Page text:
The Swiss government has ordered Credit Suisse to temporarily suspend bonuses for its employees following a plan for the bank to be taken over by rival UBS. The move comes as authorities in Switzerland rushed to finalize a $3.25 billion sale of Credit Suisse to UBS after an outflow of deposits and years of trouble raised fears of a potential international financial crisis.
Under federal law, the government is authorized to set remuneration-related measures in cases involving Switzerland’s biggest banks. The Swiss Department of Finance announced on Tuesday that it was ordering Credit Suisse to suspend bonuses for its employees as part of these measures.
However, the government has clarified that it will not block bonus payments from last year that have already been granted and are set to be immediately paid out. It does not want to penalize Credit Suisse employees who did not cause the crisis.
Despite this, the authorities in the Swiss capital, Bern, have stated that they will prohibit payouts of deferred bonuses, except for those that are already in the process of being paid out. This means that some employees may still receive bonuses, but only if the payments are already underway.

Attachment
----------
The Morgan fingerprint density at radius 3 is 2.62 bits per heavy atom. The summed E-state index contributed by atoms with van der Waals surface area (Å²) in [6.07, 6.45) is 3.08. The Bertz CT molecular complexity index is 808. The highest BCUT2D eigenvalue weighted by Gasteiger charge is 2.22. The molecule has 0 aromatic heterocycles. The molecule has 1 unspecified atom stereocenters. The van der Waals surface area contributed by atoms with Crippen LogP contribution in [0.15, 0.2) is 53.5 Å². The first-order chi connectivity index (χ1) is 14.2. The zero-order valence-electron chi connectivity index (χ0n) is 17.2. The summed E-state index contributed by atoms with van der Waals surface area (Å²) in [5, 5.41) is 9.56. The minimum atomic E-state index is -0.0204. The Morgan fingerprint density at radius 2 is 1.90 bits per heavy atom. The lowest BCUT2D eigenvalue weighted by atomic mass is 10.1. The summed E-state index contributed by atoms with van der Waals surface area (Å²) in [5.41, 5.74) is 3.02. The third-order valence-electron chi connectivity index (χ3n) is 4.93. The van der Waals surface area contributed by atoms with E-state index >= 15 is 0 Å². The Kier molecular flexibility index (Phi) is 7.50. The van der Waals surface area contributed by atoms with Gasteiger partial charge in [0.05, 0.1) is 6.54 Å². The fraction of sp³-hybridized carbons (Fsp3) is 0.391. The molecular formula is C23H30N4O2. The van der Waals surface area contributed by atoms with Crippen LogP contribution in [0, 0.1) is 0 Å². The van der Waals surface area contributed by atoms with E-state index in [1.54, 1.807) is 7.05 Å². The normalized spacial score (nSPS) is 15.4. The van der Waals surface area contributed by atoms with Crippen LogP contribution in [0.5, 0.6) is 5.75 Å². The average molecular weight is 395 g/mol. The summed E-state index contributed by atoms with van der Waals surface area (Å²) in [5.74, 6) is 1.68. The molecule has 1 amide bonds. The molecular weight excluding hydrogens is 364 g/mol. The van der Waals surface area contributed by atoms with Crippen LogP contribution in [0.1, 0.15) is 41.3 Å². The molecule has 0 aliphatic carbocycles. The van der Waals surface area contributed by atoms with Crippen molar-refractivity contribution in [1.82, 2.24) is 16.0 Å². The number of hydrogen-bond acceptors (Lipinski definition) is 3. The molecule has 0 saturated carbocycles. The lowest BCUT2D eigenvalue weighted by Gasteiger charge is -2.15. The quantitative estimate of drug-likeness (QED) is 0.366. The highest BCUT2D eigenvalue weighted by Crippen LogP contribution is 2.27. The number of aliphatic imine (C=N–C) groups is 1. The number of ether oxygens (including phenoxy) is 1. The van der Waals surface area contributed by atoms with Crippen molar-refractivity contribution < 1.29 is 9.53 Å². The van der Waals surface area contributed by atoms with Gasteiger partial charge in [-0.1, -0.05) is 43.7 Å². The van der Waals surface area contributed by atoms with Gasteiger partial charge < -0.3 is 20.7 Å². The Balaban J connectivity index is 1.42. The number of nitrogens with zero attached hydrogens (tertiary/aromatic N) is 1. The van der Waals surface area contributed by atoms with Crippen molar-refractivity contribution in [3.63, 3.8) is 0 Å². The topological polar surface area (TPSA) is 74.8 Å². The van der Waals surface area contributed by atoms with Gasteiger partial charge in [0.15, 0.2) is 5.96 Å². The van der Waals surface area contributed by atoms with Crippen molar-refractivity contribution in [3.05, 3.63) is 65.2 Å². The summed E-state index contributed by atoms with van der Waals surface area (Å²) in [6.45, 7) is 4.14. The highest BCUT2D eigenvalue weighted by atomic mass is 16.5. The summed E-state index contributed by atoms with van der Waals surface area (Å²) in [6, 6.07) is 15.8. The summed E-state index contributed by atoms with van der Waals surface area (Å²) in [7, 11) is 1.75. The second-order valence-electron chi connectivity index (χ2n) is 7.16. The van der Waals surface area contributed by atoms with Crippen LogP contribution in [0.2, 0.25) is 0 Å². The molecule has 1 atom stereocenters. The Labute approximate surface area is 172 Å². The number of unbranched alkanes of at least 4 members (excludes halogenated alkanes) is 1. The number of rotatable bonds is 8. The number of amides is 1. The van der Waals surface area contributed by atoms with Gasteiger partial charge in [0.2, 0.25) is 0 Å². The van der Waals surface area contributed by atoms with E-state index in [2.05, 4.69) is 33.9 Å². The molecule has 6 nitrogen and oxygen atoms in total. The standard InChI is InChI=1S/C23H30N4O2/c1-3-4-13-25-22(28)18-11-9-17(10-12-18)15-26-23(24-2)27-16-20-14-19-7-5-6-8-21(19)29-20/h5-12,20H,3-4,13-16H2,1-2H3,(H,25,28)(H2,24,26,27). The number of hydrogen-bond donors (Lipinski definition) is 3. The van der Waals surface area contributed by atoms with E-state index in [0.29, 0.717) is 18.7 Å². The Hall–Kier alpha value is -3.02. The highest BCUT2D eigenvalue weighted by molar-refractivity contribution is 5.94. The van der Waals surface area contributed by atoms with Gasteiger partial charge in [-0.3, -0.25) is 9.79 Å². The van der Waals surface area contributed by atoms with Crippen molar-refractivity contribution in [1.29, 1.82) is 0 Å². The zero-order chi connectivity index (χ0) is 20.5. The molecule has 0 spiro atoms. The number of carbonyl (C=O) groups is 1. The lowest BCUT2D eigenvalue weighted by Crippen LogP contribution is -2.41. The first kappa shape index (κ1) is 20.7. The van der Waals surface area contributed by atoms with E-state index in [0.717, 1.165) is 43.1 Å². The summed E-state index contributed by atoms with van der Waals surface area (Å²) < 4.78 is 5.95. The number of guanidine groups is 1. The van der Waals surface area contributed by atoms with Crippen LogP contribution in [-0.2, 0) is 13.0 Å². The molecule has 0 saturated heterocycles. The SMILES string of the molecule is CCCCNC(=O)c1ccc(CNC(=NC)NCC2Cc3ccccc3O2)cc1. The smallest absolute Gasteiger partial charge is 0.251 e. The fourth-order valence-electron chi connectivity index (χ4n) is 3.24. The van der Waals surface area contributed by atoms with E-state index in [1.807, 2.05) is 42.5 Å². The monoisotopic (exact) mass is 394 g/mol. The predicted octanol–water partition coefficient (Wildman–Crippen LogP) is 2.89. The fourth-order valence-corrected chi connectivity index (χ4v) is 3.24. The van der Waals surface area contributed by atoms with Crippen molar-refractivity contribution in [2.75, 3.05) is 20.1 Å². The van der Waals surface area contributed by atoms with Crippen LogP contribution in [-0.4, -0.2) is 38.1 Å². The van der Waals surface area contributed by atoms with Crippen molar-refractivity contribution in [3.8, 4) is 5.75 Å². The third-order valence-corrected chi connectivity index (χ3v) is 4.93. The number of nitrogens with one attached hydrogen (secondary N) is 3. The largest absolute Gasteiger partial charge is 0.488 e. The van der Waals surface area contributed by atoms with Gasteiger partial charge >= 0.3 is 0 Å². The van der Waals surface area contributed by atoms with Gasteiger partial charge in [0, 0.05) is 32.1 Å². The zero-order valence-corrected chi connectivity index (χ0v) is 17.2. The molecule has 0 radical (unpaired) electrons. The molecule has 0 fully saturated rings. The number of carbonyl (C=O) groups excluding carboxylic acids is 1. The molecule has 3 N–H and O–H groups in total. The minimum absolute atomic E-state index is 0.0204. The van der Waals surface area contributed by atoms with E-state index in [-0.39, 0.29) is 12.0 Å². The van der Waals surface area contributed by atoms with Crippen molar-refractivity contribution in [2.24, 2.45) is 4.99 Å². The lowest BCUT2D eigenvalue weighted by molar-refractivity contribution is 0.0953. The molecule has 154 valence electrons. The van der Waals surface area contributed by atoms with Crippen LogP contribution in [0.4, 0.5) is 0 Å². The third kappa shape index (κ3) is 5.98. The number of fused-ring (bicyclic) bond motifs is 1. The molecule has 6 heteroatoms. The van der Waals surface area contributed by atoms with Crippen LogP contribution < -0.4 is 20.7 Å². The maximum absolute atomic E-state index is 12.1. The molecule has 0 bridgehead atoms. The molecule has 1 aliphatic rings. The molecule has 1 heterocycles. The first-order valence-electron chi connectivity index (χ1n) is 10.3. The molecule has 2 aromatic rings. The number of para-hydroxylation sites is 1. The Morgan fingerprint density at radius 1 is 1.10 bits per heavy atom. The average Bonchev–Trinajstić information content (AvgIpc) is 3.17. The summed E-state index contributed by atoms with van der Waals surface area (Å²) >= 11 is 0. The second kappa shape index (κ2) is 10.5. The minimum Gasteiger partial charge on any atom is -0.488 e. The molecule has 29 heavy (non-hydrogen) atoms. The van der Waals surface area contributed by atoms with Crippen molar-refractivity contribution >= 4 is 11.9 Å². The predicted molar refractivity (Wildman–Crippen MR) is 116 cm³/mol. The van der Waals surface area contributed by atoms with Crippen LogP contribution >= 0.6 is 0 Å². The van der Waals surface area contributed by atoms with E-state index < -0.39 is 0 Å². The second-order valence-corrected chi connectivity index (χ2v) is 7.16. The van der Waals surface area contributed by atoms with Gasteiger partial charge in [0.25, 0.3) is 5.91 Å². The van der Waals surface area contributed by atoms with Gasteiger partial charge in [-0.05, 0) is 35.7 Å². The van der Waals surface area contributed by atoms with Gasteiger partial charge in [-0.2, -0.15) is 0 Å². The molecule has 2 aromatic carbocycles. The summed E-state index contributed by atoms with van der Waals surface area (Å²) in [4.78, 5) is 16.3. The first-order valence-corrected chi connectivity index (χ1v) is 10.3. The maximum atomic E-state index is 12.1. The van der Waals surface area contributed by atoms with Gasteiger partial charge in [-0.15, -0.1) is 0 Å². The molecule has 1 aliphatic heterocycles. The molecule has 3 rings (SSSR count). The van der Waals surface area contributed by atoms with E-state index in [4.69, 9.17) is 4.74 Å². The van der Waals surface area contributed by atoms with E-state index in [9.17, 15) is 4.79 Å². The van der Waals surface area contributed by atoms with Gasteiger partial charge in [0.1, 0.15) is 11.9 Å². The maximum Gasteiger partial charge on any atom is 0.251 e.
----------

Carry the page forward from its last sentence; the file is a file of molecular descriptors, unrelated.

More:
The move is part of broader efforts by the Swiss government to stabilize the country’s banking sector and prevent further crises from occurring. The collapse of two US banks in the past has highlighted the potential for financial crises to quickly spread across borders, causing economic havoc.
The takeover plan orchestrated by Credit Suisse and UBS is seen as a way to mitigate these risks by creating a stronger, more stable bank. However, the suspension of bonuses for Credit Suisse employees shows that there are still concerns about the bank’s financial health and the potential risks it poses to the wider economy.
Swiss government’s decision to order Credit Suisse to suspend bonuses for its employees highlights the ongoing challenges faced by the country’s banking sector. While the takeover plan with UBS may help to address some of these challenges, it is clear that further action is needed to ensure the long-term stability of the Swiss financial system